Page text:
Uncertainty over the future of devolution mounted today as troubled First Minister Peter Robinson faced increasing demands to make an Assembly statement on the political fall-out from his wife’s financial dealings with her young lover.
The SDLP added its weight to a Sinn Fein emergency motion at this afternoon’s opening plenary session urging Mr Robinson to spell out any implications for his joint office with Deputy First Minister Martin McGuinness. The DUP has so far refused to indicate whether its leader will comply.
Mr Robinson also faced increasing questions over the independence of the senior counsel’s opinion he has sought on whether he broke ethical rules on failing to declare his wife Iris’ financial affairs.
And a potential second inquiry opened up today as it emerged the Assembly’s ethics watchdog is expected to become involved over the revelations about property developer money obtained by Mrs Robinson. The cross-party Standards and Privileges Committee was due to meet today to discuss its response, which could involve ordering a full probe.
Meanwhile, Gerry Adams piled extra pressure on the highly-charged atmosphere at Stormont by insisting the British and Irish Governments must intervene urgently to ensure the ongoing deadlock over the devolution of policing and justice is ended.
As the First Minister prepares to face a meeting of DUP MLAs and party officers to discuss his family crisis today, the Sinn Fein President spoke of his “huge sympathy” for Mr Robinson in the wake of revelations about his wife’s affair with a 19-year-old. Iris Robinson had helped Kirk McCambley set up a cafe business by securing two loans from property developers.
While the Strangford MP was effectively drummed out of the party at the weekend — without a disciplinary hearing — her husband is now facing growing pressure to resign over his handling of Mrs Robinson’s finances when he discovered she had secured the £50,000 loan for her lover.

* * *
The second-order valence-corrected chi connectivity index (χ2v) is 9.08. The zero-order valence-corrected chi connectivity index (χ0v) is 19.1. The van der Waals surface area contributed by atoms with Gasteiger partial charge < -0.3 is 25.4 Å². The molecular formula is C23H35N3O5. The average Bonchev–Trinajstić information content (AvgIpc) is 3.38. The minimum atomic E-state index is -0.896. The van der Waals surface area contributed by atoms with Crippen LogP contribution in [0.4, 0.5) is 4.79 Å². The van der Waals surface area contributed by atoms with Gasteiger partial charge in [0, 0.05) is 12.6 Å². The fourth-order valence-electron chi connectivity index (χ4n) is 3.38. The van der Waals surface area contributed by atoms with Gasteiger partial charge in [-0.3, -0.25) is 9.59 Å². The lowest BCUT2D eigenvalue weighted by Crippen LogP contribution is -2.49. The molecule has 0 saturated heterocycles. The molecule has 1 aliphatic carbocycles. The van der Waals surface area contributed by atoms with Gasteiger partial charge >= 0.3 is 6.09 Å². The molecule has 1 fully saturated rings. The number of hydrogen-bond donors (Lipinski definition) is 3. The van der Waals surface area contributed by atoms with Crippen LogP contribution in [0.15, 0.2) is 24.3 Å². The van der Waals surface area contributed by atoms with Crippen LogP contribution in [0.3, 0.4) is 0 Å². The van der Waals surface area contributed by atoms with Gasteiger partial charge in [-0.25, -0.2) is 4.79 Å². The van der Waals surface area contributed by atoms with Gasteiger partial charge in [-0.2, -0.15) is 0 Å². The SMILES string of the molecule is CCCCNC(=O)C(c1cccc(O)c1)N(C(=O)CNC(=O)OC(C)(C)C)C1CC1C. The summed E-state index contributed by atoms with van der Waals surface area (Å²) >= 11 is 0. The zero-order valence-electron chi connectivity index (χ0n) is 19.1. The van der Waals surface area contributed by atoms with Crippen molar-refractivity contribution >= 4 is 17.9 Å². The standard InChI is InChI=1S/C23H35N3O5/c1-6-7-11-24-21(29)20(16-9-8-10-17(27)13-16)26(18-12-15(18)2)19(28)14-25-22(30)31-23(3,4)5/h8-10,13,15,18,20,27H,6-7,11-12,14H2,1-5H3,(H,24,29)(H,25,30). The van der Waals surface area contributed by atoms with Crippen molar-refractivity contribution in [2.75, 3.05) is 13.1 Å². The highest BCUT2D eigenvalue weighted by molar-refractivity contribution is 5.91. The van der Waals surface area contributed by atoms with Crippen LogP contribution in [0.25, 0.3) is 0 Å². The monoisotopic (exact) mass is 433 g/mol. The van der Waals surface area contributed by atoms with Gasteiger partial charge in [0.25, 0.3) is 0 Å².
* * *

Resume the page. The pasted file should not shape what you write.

Writing exclusively for the Belfast Telegraph Mr Adams said he would prefer to focus on the widening political ripples from the Robinson crisis. “This is not about the Robinson’s private family matters. Sinn Féin respect their right to privacy,” the West Belfast MP said.
Just a month after his own family crisis, Mr Adams argued the considerable lack of public confidence in the Assembly and Executive is a direct result of the DUP’s failure to agree a timetable for the switchover of responsibility for police, prisons and the courts system from Westminster.
“This has been the case for a considerable time before last week’s BBC Spotlight programme. And at the most recent meeting with the DUP on Thursday last, with Martin McGuinness and myself, neither Mr Robinson nor (DUP deputy leader) Nigel Dodds showed any willingness to agree a date for the transfer of powers on policing and justice,” he said.
With Mr McGuinness having warned Stormont would be in “deep trouble” without an agreed date by Christmas, Mr Adams said the two governments needed to act as “guarantors” of the St Andrews Agreement “as a matter of urgency”.
Mr Adams is also facing personal questions in relation to his own family crisis, over allegations his brother Liam sexually abused his own daughter. Mr Adams, who called on Liam to hand himself into police, is facing ongoing questions over newspaper reports he took no action while his suspected paedophile brother was Sinn Fein's most senior official in Co Louth — even though Adams believed the abuse allegations.
Mr Adams stressed: “I did not know that Liam was a member of Sinn Féin. I did know he was in republican circles. I acknowledged that although we were estranged, I volunteered that I had met him on quite a number of occasions, because I knew that.
“So I don't think there are any questions to answer. If there are, put them. The fact is that he should not have been a member of Sinn Féin.”
Mr Robinson has vowed to clear his name after insisting he has done nothing wrong, but he and his family face another television ordeal tonight when BBC’s current affairs flagship Panorama focuses on the disclosures, in a programme thought to be largely based on last week’s Spotlight broadcast.
If there is new material, it will undoubtedly further dent the First Minister, who believes a senior counsel appointed by his own office will clear him of any wrongdoing.